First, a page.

that has just been defined or reactivated, and an inactive mark. When
the mark is active, some commands that normally act on lines, words,
buffers etc. will instead act on the region. An inactive mark needs
buffers, etc., will instead act on the region. An inactive mark needs
to be reactivated to operate on it, unless @code{mark-even-if-inactive}
is set. Secondly, @code{transient-mark-mode} also highlights the
region when it is active, providing the same visual clue that you get
......@@ -2029,8 +2029,8 @@ select it. For arguments, use @option{+$(CurLine)}
(the quotes around FilePath handle paths with spaces in them). Set the
Menu Text to say "Em&acs". The @option{+$(CurLine)} will set point in
Emacs to the same line as the cursor position in VC++. The ampersand
in the word @code{Em&acs} allows you to select emacs from the keyboard. (E
is already used for the OLE control test container.)
in the word @code{Em&acs} allows you to select emacs from the keyboard.
(E is already used for the OLE control test container.)
You should now be able to go to any source file in your project. Then,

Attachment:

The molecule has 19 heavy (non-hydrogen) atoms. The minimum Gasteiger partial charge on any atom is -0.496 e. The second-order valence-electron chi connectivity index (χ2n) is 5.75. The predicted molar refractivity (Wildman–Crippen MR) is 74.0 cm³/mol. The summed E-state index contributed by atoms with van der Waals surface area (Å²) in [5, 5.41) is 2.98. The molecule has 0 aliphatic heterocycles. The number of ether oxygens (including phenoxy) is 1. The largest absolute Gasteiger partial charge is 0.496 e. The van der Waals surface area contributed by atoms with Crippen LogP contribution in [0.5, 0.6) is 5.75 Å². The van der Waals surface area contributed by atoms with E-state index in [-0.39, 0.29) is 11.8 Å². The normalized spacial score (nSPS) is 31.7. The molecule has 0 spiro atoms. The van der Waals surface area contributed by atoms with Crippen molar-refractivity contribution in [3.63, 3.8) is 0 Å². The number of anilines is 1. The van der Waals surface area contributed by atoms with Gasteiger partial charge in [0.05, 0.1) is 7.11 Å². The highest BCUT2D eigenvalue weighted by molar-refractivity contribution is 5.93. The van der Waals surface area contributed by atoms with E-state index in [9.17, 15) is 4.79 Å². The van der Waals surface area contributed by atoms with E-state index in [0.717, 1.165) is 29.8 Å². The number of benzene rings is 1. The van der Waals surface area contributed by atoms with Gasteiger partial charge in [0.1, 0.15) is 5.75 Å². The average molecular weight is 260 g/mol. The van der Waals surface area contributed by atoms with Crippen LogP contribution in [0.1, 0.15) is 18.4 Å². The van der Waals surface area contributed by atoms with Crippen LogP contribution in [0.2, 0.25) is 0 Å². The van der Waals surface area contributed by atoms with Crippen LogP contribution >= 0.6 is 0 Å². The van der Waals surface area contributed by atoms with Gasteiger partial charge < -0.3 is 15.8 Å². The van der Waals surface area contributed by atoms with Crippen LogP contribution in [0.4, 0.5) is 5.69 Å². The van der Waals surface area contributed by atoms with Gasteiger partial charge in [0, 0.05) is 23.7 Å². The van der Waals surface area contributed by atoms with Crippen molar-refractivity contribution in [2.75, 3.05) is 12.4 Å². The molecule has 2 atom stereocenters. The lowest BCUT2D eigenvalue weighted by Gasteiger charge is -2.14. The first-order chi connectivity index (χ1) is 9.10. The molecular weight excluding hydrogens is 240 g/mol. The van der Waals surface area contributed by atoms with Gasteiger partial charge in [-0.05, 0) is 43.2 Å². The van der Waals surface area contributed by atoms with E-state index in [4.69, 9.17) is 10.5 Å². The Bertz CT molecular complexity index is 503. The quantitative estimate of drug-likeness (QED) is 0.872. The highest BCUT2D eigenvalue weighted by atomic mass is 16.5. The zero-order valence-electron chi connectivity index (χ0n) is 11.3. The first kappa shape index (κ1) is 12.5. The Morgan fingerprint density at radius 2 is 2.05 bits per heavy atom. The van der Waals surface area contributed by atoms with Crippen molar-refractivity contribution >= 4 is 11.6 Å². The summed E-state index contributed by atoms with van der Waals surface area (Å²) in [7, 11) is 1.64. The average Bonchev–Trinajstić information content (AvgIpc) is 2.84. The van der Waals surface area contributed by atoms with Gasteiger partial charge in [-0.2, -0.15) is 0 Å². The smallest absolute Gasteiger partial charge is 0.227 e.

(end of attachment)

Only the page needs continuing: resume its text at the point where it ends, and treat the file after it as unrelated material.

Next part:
use the pull-down menu @code{Tools->Emacs}. The active file in your
......
......@@ -3670,7 +3670,7 @@ for deleting the previous character outside of Emacs. On many Unix
systems, this command will remap @key{DEL}:
@example
stty erase `^?'
stty erase '^?'
@end example
@item
......@@ -3766,8 +3766,8 @@ You can swap two keys (or key sequences) by using the
into @key{DEL} and @key{DEL} to @kbd{C-h}, use
@lisp
(keyboard-translate ?\C-h ?\C-?) ; translate `C-h' to DEL
(keyboard-translate ?\C-? ?\C-h) ; translate DEL to `C-h'.
(keyboard-translate ?\C-h ?\C-?) ; translate 'C-h' to DEL
(keyboard-translate ?\C-? ?\C-h) ; translate DEL to 'C-h'.
@end lisp
@noindent
......
......@@ -233,7 +233,7 @@ first argument, and this one must be an @eieio{} type.
@item Support for metaclasses